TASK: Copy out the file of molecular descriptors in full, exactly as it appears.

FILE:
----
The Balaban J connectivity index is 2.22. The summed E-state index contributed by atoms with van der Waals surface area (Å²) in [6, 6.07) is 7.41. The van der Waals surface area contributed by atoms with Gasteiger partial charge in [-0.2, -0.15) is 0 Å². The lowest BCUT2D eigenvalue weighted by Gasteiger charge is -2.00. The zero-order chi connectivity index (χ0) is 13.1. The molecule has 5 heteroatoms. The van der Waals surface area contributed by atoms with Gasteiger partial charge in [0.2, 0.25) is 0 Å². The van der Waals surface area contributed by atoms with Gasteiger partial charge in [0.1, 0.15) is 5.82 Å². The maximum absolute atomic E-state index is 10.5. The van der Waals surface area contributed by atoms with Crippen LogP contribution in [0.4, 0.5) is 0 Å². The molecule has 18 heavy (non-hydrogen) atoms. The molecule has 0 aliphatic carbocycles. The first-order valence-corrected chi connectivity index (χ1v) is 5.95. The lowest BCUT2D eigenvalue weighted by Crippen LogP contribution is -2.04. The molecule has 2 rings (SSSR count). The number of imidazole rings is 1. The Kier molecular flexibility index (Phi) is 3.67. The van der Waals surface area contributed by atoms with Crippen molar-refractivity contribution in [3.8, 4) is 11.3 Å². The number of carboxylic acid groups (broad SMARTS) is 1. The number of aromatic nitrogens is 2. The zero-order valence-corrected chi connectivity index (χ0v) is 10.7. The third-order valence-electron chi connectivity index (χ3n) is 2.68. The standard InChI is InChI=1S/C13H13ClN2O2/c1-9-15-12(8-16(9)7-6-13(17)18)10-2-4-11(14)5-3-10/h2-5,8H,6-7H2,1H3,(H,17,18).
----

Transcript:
The Balaban J connectivity index is 2.22. The summed E-state index contributed by atoms with van der Waals surface area (Å²) in [6, 6.07) is 7.41. The van der Waals surface area contributed by atoms with Gasteiger partial charge in [-0.2, -0.15) is 0 Å². The lowest BCUT2D eigenvalue weighted by Gasteiger charge is -2.00. The zero-order chi connectivity index (χ0) is 13.1. The molecule has 5 heteroatoms. The van der Waals surface area contributed by atoms with Gasteiger partial charge in [0.2, 0.25) is 0 Å². The van der Waals surface area contributed by atoms with Gasteiger partial charge in [0.1, 0.15) is 5.82 Å². The maximum absolute atomic E-state index is 10.5. The van der Waals surface area contributed by atoms with Crippen LogP contribution in [0.4, 0.5) is 0 Å². The molecule has 18 heavy (non-hydrogen) atoms. The molecule has 0 aliphatic carbocycles. The first-order valence-corrected chi connectivity index (χ1v) is 5.95. The lowest BCUT2D eigenvalue weighted by Crippen LogP contribution is -2.04. The molecule has 2 rings (SSSR count). The number of imidazole rings is 1. The Kier molecular flexibility index (Phi) is 3.67. The van der Waals surface area contributed by atoms with Crippen molar-refractivity contribution in [3.8, 4) is 11.3 Å². The number of carboxylic acid groups (broad SMARTS) is 1. The number of aromatic nitrogens is 2. The zero-order valence-corrected chi connectivity index (χ0v) is 10.7. The third-order valence-electron chi connectivity index (χ3n) is 2.68. The standard InChI is InChI=1S/C13H13ClN2O2/c1-9-15-12(8-16(9)7-6-13(17)18)10-2-4-11(14)5-3-10/h2-5,8H,6-7H2,1H3,(H,17,18).